In a separate report, “Is School Funding Fair? A National Report Card,” the Education Law Center answered its own question with a resounding “No.”  Among the findings:

  • Fourteen states, including Texas, Pennsylvania and Illinois, have “regressive” school funding, defined as providing less money to schools with higher concentrations of students from low-income families.
  • In 19 states—including California, Florida, Colorado and Washington—the funding systems are defined as “flat,” meaning they “fail to provide any appreciable increase in funding to address the needs of students in high poverty districts.”
  • Only four states have school-funding systems that earned “fair” ratings: Minnesota, Massachusetts, New Jersey, and Delaware. But “these states have a sufficient overall level of funding and provide significantly higher amounts of funding to high poverty school districts,” according to the report. (from https://www.theatlantic.com/education/archive/2015/06/how-funding-inequalities-push-poor-students-further-behind/395348/)

If we go back to what equitable education means – students should be getting the resources, supports and instruction that supports their individual needs. With the type of funding described above, this is clearly not what is happening (nice graphic here by state showing the difference by state in funding for poor school districts vs. wealthy school districts). Poverty and all that it entails, seems to be a huge factor in the access to equitable quality education. It impacts parental support (hard to be there to help with homework or pay for tutors if you are working two jobs to make ends meet), access to educators and schools support personnel such as school counselors and nurses, access to technology, education supplies (paper, manipulatives, textbooks, calculators, etc.), school safety, and all the myriad of other components that make up quality education.

When thinking about education and how to provide access to the resources every student needs, we need to restructure how states and school districts distribute school funding and resources. Districts need to do a true evaluation of what each school in their district has in terms of education resources (materials, technology, personnel), and most importantly, what they need to support those students in those specific schools. If the two schools down the street from each other in the same school district have math classes in one school of 20, with students at computers, and the other school with math classes of 42 and no computers and not even enough seats or rulers for students, there is clearly a problem. The first step is to really do an inventory of what schools have, what class rooms and sizes look like, what personnel resources are and really identify the glaring discrepancies. You can’t fix something if you don’t even know where it’s broken – once we see the vast difference in access within school districts, then we can take that next step of thinking about ways to reapportion some of those resources in a more equitable way.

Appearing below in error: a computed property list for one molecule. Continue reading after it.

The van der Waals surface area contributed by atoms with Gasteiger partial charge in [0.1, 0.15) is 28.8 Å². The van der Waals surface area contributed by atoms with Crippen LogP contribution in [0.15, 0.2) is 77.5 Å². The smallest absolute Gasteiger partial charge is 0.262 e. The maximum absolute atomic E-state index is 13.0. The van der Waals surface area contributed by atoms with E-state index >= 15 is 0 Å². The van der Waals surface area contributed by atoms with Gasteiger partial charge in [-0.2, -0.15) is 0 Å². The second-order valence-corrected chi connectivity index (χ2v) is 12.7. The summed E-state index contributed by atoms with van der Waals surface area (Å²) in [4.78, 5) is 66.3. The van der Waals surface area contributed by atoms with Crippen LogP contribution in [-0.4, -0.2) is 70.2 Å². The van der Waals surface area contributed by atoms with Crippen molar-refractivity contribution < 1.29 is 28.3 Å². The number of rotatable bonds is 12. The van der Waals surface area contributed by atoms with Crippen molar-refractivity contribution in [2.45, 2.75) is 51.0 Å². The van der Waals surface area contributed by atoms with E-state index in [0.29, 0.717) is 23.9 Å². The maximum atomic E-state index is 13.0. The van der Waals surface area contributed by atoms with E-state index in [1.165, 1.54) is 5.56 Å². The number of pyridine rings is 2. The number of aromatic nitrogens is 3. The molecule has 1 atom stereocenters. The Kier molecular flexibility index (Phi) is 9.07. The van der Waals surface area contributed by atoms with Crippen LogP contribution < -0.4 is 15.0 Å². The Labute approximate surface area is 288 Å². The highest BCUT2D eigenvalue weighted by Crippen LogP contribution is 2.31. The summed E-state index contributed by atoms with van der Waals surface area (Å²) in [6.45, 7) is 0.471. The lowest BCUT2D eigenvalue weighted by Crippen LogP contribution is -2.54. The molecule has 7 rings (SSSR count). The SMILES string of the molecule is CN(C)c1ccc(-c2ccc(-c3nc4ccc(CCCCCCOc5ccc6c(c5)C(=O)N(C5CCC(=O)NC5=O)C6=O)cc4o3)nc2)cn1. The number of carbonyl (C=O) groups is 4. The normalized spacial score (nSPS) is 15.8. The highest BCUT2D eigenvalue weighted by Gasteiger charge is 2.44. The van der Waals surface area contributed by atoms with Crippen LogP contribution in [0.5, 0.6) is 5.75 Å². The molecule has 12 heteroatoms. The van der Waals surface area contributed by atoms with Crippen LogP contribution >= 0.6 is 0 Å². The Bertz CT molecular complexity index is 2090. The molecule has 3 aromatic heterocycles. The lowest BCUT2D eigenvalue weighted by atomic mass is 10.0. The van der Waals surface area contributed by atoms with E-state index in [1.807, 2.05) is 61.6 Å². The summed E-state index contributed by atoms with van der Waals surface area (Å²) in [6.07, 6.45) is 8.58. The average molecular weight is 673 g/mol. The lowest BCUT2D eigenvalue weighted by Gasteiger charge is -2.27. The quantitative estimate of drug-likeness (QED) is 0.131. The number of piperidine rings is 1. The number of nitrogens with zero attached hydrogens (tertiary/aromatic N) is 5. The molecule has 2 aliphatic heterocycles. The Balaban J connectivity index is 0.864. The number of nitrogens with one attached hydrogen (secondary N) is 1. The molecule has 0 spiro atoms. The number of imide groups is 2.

Pee In the Pool and Other Summer Problems – Problem Solving Resources

As part of my daily brush-up-on education news, I read over my Twitter feed to see what interesting articles or problems the many great educators and educational resource companies I follow might have shared. I laughed so hard when I saw the Tweet from @YummyMath asking how much pee was in the water, with a picture of a large pool and many people in it. Come on – let’s admit it, we have all asked that question at one time or another (especially if you are a parent!!)  It’s a great question. And now I am curious. Where to start? My thoughts are I’d probably need to do some research on the average amount of pee found in a pool and then go from there. The great thing here – Brian Marks from @YummyMath has done that work for me, and even has an engaging ‘lesson starter’ video to go along with the lesson (link to the lesson). So – this would be a really fun problem to start out with that first day of school – funny, lots to notice and wonder about, getting ideas from students on where to begin, what information they might need, etc.

In an early post this summer, Summer Vacation – Use Your Experiences to Create Engaging Lesson Ideas, I talked about how your own summer experiences could raise questions and interesting problem-solving experiences to bring back to the classroom. But – as the tweet from Brian Marks @yummyMath reminded me, there are other amazing educators and resources out there who are already thinking of these questions and even creating the lessons for you. No need to reinvent the wheel, as they say – if there are some interesting questions and resources already being posed and shared, then use them. Saves time, maybe provides some ideas you hadn’t thought of before, or maybe it takes something you did think of and provides some questions or links that you hadn’t found yourself. As educators, we need to really learn to collaborate and share our expertise so that we are not individuals trying to support just our students, but we are educators trying to work together to improve instructional practices and student achievement. Isn’t that what we try to stress within our own classrooms – i.e. working together, communicating, and sharing ideas because this leads to better understandings and new approaches? Same goes for our teaching practices and strategies.